The issue of translation poses some difficulties in the work of Daniil Kharms. The black humor of many of his stories depends on the style of the writing. Intentional bad grammar and stylistic naïveté, are combined with folk dialect, prosaisms, and occasionally, truly beautiful and lyrical prose. Then these combinations are shaken up by deliberate irrationality, non sequiturs, violence and abrupt endings. In works such as "Anecdotes about Pushkin's Life" and "Pushkin and Gogol", Kharms mocks the Soviet tendency toward solemn, reverential accounts of such figures as Pushkin, and "Uncle Lenin." To write about a man widely considered to be the greatest master of the Russian language in the unsophisticated voice of a yokel, is a large part of what makes the work so funny, and such a challenge to translate. I've seen a few translations that were too bad - the English too broken and strained, and I've seen several that were too "good" and thus lost a lot of the absurd humor which comes through in the Russian. I like this one though:
Anecdotes About Pushkin's Life
Pushkin was a poet, and all the time he was writing something. Once Zhukovsky found him writing and shouted at him, "You really are a scribbler!"
From that time on, Pushkin loved Zhukovsky and in friendly fashion called him simply Zhukov.
As is known, Pushkin could never grow a beard. This bothered him a lot, and he always envied Zakharyn, who on the contrary really had a properly growing beard. "His grows and mine doesn't grow," Pushkin often complained, pointing at Zakharyn with his fingernails. And each time he was right.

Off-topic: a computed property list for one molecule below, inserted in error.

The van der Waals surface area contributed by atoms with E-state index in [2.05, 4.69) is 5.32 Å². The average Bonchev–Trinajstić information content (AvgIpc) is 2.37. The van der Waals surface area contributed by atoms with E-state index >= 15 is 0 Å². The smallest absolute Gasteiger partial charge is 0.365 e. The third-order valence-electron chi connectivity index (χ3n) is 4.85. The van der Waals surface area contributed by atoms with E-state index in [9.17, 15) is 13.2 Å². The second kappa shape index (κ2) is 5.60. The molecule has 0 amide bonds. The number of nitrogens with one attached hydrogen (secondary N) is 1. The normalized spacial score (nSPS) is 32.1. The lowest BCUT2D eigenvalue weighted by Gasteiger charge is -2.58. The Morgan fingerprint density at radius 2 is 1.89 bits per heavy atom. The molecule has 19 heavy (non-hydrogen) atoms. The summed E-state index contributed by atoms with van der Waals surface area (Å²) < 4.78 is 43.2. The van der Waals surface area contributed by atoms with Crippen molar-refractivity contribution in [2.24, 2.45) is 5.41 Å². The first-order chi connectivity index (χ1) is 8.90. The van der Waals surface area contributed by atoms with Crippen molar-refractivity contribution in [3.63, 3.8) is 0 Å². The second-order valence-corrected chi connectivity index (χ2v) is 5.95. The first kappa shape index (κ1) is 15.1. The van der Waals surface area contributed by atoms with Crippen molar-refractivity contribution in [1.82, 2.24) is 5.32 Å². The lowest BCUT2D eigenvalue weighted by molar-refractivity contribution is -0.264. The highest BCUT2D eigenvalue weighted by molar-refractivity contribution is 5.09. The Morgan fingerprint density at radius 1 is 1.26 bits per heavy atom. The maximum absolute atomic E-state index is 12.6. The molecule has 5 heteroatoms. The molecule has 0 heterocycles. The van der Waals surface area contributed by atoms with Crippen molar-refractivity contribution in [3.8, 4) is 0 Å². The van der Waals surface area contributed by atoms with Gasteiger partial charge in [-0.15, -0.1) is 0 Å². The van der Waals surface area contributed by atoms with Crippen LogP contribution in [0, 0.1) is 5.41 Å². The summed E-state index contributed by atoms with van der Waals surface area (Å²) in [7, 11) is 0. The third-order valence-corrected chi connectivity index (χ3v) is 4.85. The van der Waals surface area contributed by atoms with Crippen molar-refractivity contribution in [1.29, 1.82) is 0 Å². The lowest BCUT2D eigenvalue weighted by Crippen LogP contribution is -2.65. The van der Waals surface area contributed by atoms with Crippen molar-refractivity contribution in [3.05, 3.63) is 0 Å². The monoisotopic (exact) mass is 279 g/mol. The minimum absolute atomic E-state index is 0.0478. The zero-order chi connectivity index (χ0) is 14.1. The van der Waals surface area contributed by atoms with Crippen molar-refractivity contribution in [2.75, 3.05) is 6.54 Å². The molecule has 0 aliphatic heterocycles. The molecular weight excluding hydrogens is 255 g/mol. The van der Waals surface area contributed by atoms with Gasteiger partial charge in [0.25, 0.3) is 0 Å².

Once Petrushevsky broke his watch and sent for Pushkin. Pushkin came, looked at Petrushevsky's watch, and put it back on the chair. "What do you say, Brother Pushkin?" Petrushevsky asked. "The wheels stopped going round," 1 Pushkin said.
When Pushkin broke his legs, he got about on wheels. His friends liked to tease Pushkin and caught the wheels. Pushkin became angry and wrote poems in which he swore at his friends. He called these poems "erpigarms."
Pushkin spent the summer of 1829 in the country. He would get up early in the morning, drink a pitcher of milk, and run to the river to bathe. After bathing in the river, Pushkin would lie down on the grass and sleep till lunch. After lunch Pushkin would sleep in his hammock. When he met smelly peasants, Pushkin would nod to them and hold his nose with his fingers. The smelly peasants would take off their caps and say "It's no matter." 2
Pushkin loved to throw rocks. As soon as he saw a rock, he would throw it. Sometimes he became so excited that he stood, all red in the face, waving his arms, throwing rocks, simply something awful.
Pushkin had four sons, all idiots. One didn't even know how to sit in a chair and fell off all the time. Pushkin himself also sat on a chair rather badly. It was simply killing: they sat at the table; at one end, Pushkin kept falling off his chair continually, and at the other end, his son. Simply enough to make one split one's sides with laughter.
1. An alternate translation that I've seen of this ending: "It's a stopwatch," Pushkin said. The literal translation is more along the lines of "The machine is stopped", but in Russian it is written "stop machine", because their adoption of the English word "stop" does not require being written in the past tense ("machine (is) stop" makes sense grammatically, when written in Russian). However, the use of the phrase "stop machine" is also interesting because it is reminiscent of Kharms' fascination with the machine that does nothing. A machine whose whole function is to be a "nothing maching", a "stop machine".
2. Literal translation: "It's nothing."
The translation of the two works I have included are by George Gibian.